Simple beach huts evolved over centuries of "colonization by contagion" into handsome pavilions after the South Indian and Sri Lankan model. From the sixteenth century on, various colonial influences--Portuguese and Dutch in particular--have swept across the fertile architectural "plain." For instance, the so-called pesisir style--seen in the whitewashed walls and colonial architecture of certain coastal villages--survives today as testimony to the influence of early European merchants involved in the spice trade. From the days of the first trading vessel--the Dutch expedition to the East Indies led by Van Houtman in 1650, when two sailors jumped ship and settled in East Bali for twenty-five years--European models for bathrooms and kitchens in particular have been added to the vocabulary of domestic architecture. With the various Portuguese, English, and finally Dutch administrations came various styles. In Jakarta, Indonesia's capital, we still find high-windowed town houses after the Lisbon model. In Banda, in the Spice Islands, we find Georgian parkeneers' (plantation owners') bungalows from the era of colonial exploitation. The Bali Hotel in Denpasar and the Narmada Hotel in Sanur survive today as fine examples of Dutch Colonial Art Deco, from the period preceding independence. All these models have influenced local architects and designers to the present day.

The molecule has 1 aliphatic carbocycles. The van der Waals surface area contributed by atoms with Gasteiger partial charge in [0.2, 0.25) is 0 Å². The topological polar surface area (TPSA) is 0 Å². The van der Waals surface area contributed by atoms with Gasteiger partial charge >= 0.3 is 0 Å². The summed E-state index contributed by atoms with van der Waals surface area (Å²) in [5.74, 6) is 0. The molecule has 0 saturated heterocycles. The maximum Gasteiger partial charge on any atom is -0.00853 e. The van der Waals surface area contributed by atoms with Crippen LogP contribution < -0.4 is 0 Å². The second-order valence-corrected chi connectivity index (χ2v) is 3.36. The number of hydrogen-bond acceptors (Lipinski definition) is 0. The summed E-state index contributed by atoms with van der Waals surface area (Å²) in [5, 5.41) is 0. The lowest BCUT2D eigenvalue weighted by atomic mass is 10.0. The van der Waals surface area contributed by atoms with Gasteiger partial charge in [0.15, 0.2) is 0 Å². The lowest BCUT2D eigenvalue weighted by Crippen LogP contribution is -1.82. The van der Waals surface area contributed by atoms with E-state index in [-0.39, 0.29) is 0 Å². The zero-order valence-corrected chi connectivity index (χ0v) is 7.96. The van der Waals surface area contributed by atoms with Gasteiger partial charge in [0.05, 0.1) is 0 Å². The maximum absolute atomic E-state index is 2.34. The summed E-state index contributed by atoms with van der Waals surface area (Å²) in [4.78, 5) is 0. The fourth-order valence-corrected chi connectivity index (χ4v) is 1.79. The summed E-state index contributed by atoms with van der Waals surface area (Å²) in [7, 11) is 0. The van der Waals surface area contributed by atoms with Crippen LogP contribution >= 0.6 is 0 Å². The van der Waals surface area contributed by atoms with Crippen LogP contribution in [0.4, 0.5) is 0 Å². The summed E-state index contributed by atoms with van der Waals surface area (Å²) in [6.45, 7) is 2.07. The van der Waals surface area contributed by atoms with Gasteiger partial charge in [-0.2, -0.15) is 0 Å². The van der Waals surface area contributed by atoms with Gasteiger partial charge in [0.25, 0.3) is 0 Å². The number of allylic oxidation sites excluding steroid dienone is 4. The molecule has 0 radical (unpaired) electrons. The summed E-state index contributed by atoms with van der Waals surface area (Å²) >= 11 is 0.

Before delving into the details of form and function and style, one should know that Bali has been the end of the road for cultural and artistic migrations for many thousands of years. The ancient proto-Malays, who brought wet rice cultivation from the tropical reaches of present-day Laos, Myanmar, and Yunnan, seem to have ceased their eastward migration in Bali and deposited some of their greatest cultural treasures here. The spread of Islam in medieval times also stopped at Bali when the priests and princes from Java's greatest Hindu empire migrated here, bringing with them more veils of sophistication and philosophy to lay over their eager host. With this slow migration came redbrick temple gates, the giant pavilions of Javanese palaces, and the many palettes of court colors. The notion of garden follies done on a grand scale was also imported at this time.